Corps work: Get good exercise for the good Earth
Fit for Life columnist Nicole Tsong is all in for working hard and doing good for the planet by volunteering with EarthCorps, the nonprofit Seattle-based organization dedicated to environmental restoration and developing community leaders.
Special to The Seattle Times
BURIED DEEP in a thicket of sword ferns in Lincoln Park in West Seattle, wrestling with vine after vine of English ivy, I wished I had worn a heart monitor. Crouching in a forest and pulling out English ivy by the roots isn’t easy; I wanted to know exactly how hard I was working.
Unfortunately, I didn’t think ahead. So I relied on the fact that I was doing something good for the environment, and also the feelings in my legs, lower back and shoulders that told me weeding a forest for three hours or so is plain hard work.
Plenty of studies tell us that working out keeps us strong and elevates our mood, which can only be good for people around us. Most of us work out for the endorphins, to build strength, to get fit. Still, I don’t count going to the gym as public service.
Then there is EarthCorps. The nonprofit Seattle-based organization is dedicated to environmental restoration and developing community leaders, and its volunteer work requires physical effort for improving not only Lincoln Park but Magnuson Park in the North End and others scattered around Puget Sound. Working hard and doing good for the planet? Count me in.
The EarthCorps calendar is packed with projects around the region. I joined a crew working on Lincoln Park for several hours on a hot, sunny day.
Our leaders gave us a basic primer about that day’s task: pulling out that stubborn ivy. The invasive species spreads on the forest floor, choking out native vegetation and growing up the trunks of trees. We were there to pull out as much as possible.
We walked deep into the park and spread out, armed with tools including a tiller, which I never used. Volunteers sometimes plant native vegetation or do other tasks; today’s focus was ivy.
If you like weeding at all, weeding a forest is a whole lot more fun. One of our leaders, Dylan, taught us to identify the dark green leaves with light, visible vines, then sent us out.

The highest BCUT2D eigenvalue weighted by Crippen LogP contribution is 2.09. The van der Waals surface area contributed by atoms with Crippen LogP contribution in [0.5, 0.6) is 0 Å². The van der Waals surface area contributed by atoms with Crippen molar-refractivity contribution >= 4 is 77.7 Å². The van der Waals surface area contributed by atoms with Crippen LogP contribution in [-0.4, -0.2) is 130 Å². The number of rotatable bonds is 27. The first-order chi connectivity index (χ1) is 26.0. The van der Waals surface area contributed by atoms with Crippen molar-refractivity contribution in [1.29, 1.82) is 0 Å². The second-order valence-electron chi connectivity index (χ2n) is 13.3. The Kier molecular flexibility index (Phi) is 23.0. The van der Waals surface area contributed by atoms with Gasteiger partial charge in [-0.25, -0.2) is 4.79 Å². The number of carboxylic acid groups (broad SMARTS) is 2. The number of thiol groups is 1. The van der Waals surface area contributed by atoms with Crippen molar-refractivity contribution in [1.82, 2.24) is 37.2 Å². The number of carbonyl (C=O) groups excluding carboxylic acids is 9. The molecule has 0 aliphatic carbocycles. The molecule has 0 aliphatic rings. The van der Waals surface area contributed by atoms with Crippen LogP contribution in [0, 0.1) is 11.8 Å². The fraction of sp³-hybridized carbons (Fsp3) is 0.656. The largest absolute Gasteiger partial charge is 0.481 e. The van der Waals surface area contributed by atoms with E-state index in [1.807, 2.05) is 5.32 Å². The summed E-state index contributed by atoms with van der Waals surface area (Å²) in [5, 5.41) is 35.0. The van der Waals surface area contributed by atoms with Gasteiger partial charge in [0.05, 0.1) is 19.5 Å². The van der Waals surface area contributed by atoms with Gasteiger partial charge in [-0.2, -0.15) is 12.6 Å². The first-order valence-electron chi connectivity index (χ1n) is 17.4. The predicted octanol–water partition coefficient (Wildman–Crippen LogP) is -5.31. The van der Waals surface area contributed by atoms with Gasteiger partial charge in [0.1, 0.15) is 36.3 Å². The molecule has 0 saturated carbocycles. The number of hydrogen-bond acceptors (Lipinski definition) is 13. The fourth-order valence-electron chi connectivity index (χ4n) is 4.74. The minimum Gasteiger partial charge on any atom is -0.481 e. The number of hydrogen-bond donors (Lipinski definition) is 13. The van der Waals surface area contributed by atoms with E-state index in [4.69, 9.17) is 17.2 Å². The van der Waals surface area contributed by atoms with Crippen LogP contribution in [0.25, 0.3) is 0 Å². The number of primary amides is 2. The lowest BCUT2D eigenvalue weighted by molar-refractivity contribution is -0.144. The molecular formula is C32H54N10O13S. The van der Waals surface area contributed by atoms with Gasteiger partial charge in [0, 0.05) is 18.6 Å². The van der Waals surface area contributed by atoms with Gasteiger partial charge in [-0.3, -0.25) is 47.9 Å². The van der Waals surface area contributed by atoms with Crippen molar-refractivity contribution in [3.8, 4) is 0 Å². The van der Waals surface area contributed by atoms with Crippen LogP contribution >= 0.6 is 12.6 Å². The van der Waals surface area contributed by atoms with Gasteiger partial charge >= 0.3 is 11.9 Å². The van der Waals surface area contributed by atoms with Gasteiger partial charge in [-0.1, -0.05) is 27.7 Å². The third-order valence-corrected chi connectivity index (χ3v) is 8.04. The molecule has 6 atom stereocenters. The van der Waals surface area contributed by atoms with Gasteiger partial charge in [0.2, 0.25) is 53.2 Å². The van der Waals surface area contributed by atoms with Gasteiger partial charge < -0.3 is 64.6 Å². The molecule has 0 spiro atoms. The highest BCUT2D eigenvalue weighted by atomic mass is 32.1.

We attacked. There is something immensely satisfying about getting an ivy vine and pulling it out by the roots. Ivy was everywhere, carpeting the ground, and we pulled vine after vine, creating big piles that we composted nearby. We moved between prickly patches of trees to swaths of sword ferns, using gloves for protection as we weeded. Those who were good at plant identification took on other invasive species.
Chatting with my fellow volunteers kept me motivated. People were there for all kinds of reasons: company volunteer hours, resume-building, school credit, a commitment to regular environmental volunteer work.
Working in a cool, quiet forest on a beautiful day was soothing and took on its own rhythm. I liked learning about the environmental challenges in local parks that I use all the time. Lincoln Park is a particular favorite, and I felt like I was contributing in a real way to a beautiful green place. That day, we probably covered about 10,000 square feet, one leader told us.
It was rewarding to do something that required physical effort, and a whole lot gratifying to know I was doing public service. If you’re looking to plunge into a cause and want something active, this kind of volunteer work — a little physical, a whole lot good for the planet — is an ideal way to give back.
Nicole Tsong teaches yoga at studios around Seattle. Email: email@example.com. Benjamin Benschneider is a Pacific NW magazine staff photographer.